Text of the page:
Cooking the Agathas: A Cajun Christmas Killing by Ellen Byron

It’s uncommon for a cozy mystery series to sweep me away so completely that I want to visit its setting, especially if it isn’t located in an urban area (as I’m very much a city girl at heart). But the Cajun Country mysteries are so evocative in both their setting’s traditions and food that I’m hungry to go visit and see (and eat!) for myself. Add to these delectable descriptions a well-paced and well-plotted murder mystery and you can certainly see why each book in the series has been nominated for a well-deserved Agatha award.

A Cajun Christmas Killing opens with a description of the Christmastime traditions of the small town of Pelican, Louisiana, particularly the bonfires that lead Papa Noel upriver on Christmas Eve. The only mystery currently on the plate of our heroine, Maggie Crozat, is the puzzle of why her dad has been curiously Grinch-like about bonfire-building for the Crozat Plantation Bed & Breakfast, her family’s ancestral home-turned-hostelry. A stress-related trip to the hospital finally induces him to admit that he suspects that a slew of bad online reviews are being used as leverage to oust his twin brother from control of the property group that owns the B&B, thereby wresting control of the plantation from the family itself. The rest of the Crozats immediately go to battle stations and quickly realize that one of their very own paying guests is the man attempting the hostile takeover.

Steve Harmon is the epitome of the worst kind of Wall Street shark, and he’s more than happy to rub his wealth and power not only in the faces of Maggie’s family but also of any Pelican residents who get in his way. When he’s found stabbed to death at Maggie’s workplace, the Crozats become prime suspects. Ordinarily, this would fill the heart of the detective in charge of the case with glee—Rufus Durand comes from a family with a long history of feuding with the Crozats, after all. But Rufus has learned a thing or two from tangling with Maggie’s sleuthing skills in the previous books in the series, and after some clever detecting of his own, tells her:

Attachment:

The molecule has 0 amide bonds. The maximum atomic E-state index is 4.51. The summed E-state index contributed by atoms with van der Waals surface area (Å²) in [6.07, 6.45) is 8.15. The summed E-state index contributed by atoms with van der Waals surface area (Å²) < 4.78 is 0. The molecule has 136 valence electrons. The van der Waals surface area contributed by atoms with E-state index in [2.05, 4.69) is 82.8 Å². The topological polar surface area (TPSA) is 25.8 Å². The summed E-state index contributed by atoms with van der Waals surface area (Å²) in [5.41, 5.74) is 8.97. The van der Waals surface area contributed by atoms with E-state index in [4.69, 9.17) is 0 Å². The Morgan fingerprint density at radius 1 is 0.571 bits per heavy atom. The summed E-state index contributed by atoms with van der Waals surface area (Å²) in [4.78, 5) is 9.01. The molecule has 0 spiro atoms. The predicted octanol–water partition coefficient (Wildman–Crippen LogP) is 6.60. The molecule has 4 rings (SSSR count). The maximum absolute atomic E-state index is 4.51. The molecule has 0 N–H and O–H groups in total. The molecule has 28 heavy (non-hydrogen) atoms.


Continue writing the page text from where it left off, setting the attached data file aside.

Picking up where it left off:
“Yeah, I thought [it might be your family], but my big old gut doesn’t buy it. If you offed the guy, I could see you marching into Pelican PD headquarters and announcing to anyone who would listen, ‘I killed the SOB, and I’m not sorry—now lock me up.’ I couldn’t see you or your kin sneaking around. Y’all would own your bad ways.”

“That would be classified as a backhanded compliment, but I’ll take it. I’m sure you’re breaking some rule telling me all this. I truly appreciate it.”

“Chère, it’s Louisiana. We only follow the rules we like.”

Maggie laughed. “True. You’re really good at your job, Rufus.”

“Thanks.” Rufus flashed an impish grin. “And you’re pretty good at my job too.”

It’s really nice to see the relationship between the professional and amateur detectives develop from purely adversarial to charmingly convivial. Ellen Byron knows how to write relationships and characters that are entertaining and realistic (even if I did raise an eyebrow at Maggie’s bewilderment as to the reason her sole African-American co-worker, the competent Ione, was demoted in favor of the abrasive but white community college grad, Tannis. You don’t have to be a detective to know why).